Pico Iyer’s Santa Barbara

“Don’t even think about the beach!” That’s the counterintuitive advice I foist on every visitor to the idyllic, Mediterranean-style resort town where I’ve been officially based for 50 years.

The water’s cold, the sand is speckled with tar, and the harbor—or pelican-haunted Stearns Wharf—is much more colorful. What gives our town distinction is everything you don’t expect—the thickly wooded canyons around Schofield Park, a serene Our Lady of Mount Carmel church amid the gated mansions of Montecito, the abundant vineyards of the Santa Ynez Valley barely an hour away.

So turn your back on the sea and ramble along the pathways of the Botanic Garden. Follow that up with a drink at sunset at the recently restored El Encanto Hotel, which daydreams over the white walls and red roofs below.

Take in a concert at the stately Music Academy of the West and browse for hours at Chaucer’s, one of the finest independent bookstores in the West, even though it’s tucked into a mini-mall.

Our Lady of Mount Carmel church (Photograph by lisnalty)
Our Lady of Mount Carmel church (Photograph by lisnalty)

Santa Barbara is a place that keeps its treasures out of view. You need resourcefulness to catch the sushi at Arigato, a tiny place so fashionable it doesn’t accept reservations, or the meditative spaces of Alice Keck Park, a short walk from the Museum of Art downtown. And you need enterprise to seek out a visiting lecturer or performer at our University of California campus, home to five Nobel laureates.

Of late, inevitably, our somewhat sleepy town of surfers and bohemians has been rather taken over by Hollywood, about a hundred miles to the south. Valet parking suddenly appeared outside overpriced restaurants, and our quaint, two-lane stretch of freeway was unhelpfully widened.

Oprah Winfrey took a place in ritzy Montecito, not far from Jeff Bridges and Kenny Loggins. Some of us worry that our town will soon disappear within the ravenous maw of L.A.

But for now our modest pleasures are still intact: the family-run taqueria La Super-Rica, which the late Julia Child pronounced one of her favorite restaurants in the country (though its owners still didn’t raise their prices); the contemplative views at the Sarada Convent, a Vedanta temple run by some (American) Hindu nuns; the cozy Upham Hotel near downtown, where Aldous Huxley used to stay.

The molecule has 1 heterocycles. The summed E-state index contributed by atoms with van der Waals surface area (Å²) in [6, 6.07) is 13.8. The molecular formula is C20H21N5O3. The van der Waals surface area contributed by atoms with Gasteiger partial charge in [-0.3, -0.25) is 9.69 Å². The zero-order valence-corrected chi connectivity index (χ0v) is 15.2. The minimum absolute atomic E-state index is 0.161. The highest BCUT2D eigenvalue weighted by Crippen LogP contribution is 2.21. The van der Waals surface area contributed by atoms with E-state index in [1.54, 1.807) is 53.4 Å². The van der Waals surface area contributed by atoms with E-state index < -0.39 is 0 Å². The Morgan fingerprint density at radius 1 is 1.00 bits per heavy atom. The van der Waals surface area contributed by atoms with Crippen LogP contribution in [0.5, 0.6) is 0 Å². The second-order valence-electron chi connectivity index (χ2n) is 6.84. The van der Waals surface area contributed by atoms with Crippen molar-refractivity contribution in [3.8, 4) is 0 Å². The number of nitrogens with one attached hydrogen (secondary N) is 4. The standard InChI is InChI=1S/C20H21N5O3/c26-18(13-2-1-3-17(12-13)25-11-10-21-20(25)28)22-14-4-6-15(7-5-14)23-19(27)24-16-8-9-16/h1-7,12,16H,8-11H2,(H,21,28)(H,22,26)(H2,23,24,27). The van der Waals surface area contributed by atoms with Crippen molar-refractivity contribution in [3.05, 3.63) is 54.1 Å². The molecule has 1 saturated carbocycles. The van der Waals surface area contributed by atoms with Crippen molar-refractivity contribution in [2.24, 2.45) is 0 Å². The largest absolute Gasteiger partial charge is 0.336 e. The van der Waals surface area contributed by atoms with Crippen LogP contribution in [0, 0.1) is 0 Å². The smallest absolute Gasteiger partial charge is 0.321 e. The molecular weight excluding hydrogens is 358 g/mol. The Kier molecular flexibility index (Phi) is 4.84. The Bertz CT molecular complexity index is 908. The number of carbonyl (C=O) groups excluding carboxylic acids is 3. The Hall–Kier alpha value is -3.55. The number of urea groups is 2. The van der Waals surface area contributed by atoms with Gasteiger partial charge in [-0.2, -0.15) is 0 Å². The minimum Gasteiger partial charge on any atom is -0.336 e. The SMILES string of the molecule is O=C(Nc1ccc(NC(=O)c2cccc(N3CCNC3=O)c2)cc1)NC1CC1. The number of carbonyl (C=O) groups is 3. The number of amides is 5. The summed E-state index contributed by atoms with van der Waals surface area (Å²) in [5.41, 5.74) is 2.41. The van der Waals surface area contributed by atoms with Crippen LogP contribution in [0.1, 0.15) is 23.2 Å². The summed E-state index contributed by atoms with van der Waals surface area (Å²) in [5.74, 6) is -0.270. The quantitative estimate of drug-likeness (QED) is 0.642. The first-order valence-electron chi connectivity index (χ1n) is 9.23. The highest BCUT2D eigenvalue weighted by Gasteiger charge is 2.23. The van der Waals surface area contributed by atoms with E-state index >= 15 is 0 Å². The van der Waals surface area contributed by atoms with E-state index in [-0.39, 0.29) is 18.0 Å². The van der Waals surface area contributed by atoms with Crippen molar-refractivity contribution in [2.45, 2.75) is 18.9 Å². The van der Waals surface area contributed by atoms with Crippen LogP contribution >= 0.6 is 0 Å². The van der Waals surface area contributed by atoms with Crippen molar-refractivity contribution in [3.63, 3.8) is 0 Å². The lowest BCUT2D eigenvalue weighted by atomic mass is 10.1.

If you still want the beach, Carpinteria and Ventura, 15 and 30 minutes to the south, offer exactly the relatively unvisited sands you may have dreamed of in Santa Barbara. But my city is about discretion, and ignoring pretty faces for the depths that lie within.

Pico Iyer is an award-winning essayist and novelist whose most recent book is The Man Within My Head. Iyer also collaborated with photographer Macduff Everton on an ode to Santa Barbara, The Santa Barbara Book.


  1. Jeff B
    Santa Barbara, California
    May 3, 2014, 4:20 pm

    As a proud man of Santa Barbara, I was looking to write a unique piece on my hometown. You’ve saved me the time. You’ve done so beautifully! I will be sharing this with all.

    I’ve lived here now 10 years, spending the first half mostly along the water, surfing and running along the stunning coast. Not until a few years ago did I begin to discover the second, hidden half of Santa Barbara, the mountains. I spend my weekends now running the trails and staring in awe at the views of the ocean and islands as the Yellow/Red Tail Hawks play and hunt overhead.

    Inspiration Point Trail is a great gateway for the first timer. Many more await those looking to jump in. Either way, the refreshing ocean awaits you if you need it after the warm day in the mountains.

    We now have cruise ships arriving twice per week. I’m hoping these new arrivals find the beauty that you speak of rather than look at only the surface of wine, shopping and beaches; might they experience these European-esque nooks and crannies in which you and I have come to find solace and peace after our latest world travels.

  2. Prasad Np
    Hyderabad India
    January 16, 2014, 8:38 am

    You can trust Pico to open your eyes what most can not see or refuse to see. I first read his books as a school kid and it was a big impression on me.

  3. Jennifer
    January 15, 2014, 4:24 am

    I have spent time time talking to Pico..very interesting soft spoken man :)

  4. Vago Damitio
    Reedsport, Oregon
    January 14, 2014, 11:06 pm

    A friend in Girona, Spain told me to read your books and I’ve been trying to find the time for a year now (we have a two year old so it’s hard to find time) – I’m so glad to read this essay and it pushes me further to read your work. I always loved Santa Barbara as a kid and that line about the tar…lol… we used to come out of the water with the bottoms of our feet black!